That is definitely going to be a challenge. I was always told that when you own a business (which whether you know it or not you having a rental property is a business) you have to have policies and procedures and structure followed. It stops your business  from being in chaos and also stops your business from getting into legal hot water. Never change your business model for the person, it weakens your processes and will ultimately cause failure. We have had low income homes in the past and we had tenants that had this same situation. What was interesting is that when we stated that we do not accept cash payments and any payment not paid thru online services was going to have a $25 service charge for processing their payment.. Shockingly they learned ALL how to pay online.. it was that simple, we thought and over thought what could happen how we handle it what exceptions we make etc.... Then we said F-It and implemented it and they complied.. I would go with what you process and business model is and do not deviate. Either they teach you or you teach them its really that simple.

Now on a legal standpoint if you allow one tenant and not others to do this as you buy more properties it can be construed as discrimination because one is hispanic and the other is African American.. now even though you were doing a favor you are wrapped up in legal battle justifying you process. And the only thing they are going want to see where you have written.

Again just not worth the hassle, in my opinion

I'm going to throw in something different from the rest.... one of the best things you can have as a rental property is solid-paying long-term tenants. Period. Why in the world would you get rid of proven tenants, who are even so motivated to jump $350 on their rent? I'd give anything to have those tenants in my property!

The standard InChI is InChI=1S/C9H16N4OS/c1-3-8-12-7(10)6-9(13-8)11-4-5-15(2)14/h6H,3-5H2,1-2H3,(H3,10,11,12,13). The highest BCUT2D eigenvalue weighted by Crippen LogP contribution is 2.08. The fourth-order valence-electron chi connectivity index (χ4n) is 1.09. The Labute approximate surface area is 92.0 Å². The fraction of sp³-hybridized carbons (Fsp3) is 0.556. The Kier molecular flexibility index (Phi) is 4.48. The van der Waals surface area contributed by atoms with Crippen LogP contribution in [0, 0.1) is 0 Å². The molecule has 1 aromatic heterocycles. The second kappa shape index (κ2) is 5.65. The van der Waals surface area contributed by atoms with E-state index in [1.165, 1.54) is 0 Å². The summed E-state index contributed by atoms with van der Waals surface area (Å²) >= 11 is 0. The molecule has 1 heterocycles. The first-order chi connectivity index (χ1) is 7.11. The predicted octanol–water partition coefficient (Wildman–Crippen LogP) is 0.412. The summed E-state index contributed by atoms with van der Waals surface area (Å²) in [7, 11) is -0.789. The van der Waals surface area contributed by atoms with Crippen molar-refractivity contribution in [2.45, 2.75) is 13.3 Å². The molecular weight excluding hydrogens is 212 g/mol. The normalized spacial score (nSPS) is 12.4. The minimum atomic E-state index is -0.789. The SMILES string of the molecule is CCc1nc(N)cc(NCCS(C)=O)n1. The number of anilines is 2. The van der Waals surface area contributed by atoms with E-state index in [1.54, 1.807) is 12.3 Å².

Why would them not having a computer affect you doing background checks and such? Do it through a service. Why would you need them to fill out an application? Background/credit check...I mean, maybe, but they already live there. Just check their income verification, if anything. In my opinion. All the rest is for new tenants. If you just want to ensure they are decent people, then...okay. But, seriously, long-term tenants. 

I see absolutely no reason to kick them out. And I agree about the risk of discrimination on your part. I'm not even sure I see your reasoning as being overly legit...

@Ali Boone said it better than I did. I done rentals for nearly 40 years, and for 30 of those 40, the issue of computers for tenants never came up.

Through the years, I tell people who tells me they don't have a bank account to just get me a money order, telling them I don't want cash. The real reason for that is my wife and I had busy W2 jobs and we sometimes don't get to the bank for a week or two and we don't want to keep that much cash around. We don't tell tenants that.

And if a tenant paid well for seven years and have no problem with a $350/month increase, that's great. You can't get tenants better than that. When I was a kid, I help out at my dad's business, and a customer gives me a $1.00 tip every time he comes, which is every week, and a $5.00 tip around the holidays. That was in the 60's and my first job paid $1.25/hour. Ask my dad what this guy did and I'm told he sells hot dogs from a cart. I said "he could make that much"? I'm told that not only that, he bought a newly built house down the street, a duplex for $70K all cash in 1970, because back then people like him can't get a bank mortgage. The guy also has trouble with English, but for me a $5.00 tip is a $5.00 tip.

Unfortunately, people this hot dog vendor would have trouble renting apartments.

@Ben Kirchner Have you been given any indication that they can afford the increased rent? If not, I would be hesitant signing them to a 18 month lease. Start month to month and let them prove themselves. 

First if you think market rent is 1200 charge them 1200, why would you choose to supplement their rent out of your own pocket to the tune of $100/month.

Second do not provide them a term lease. Inherited tenants should never be on a term lease unless it comes with the purchase. If they are in fact good long term tenants they should already be on M2M and that is the only type of lease you should ever be offering them. There is no reason to give up control of your own property to tenants by allowing them a term lease.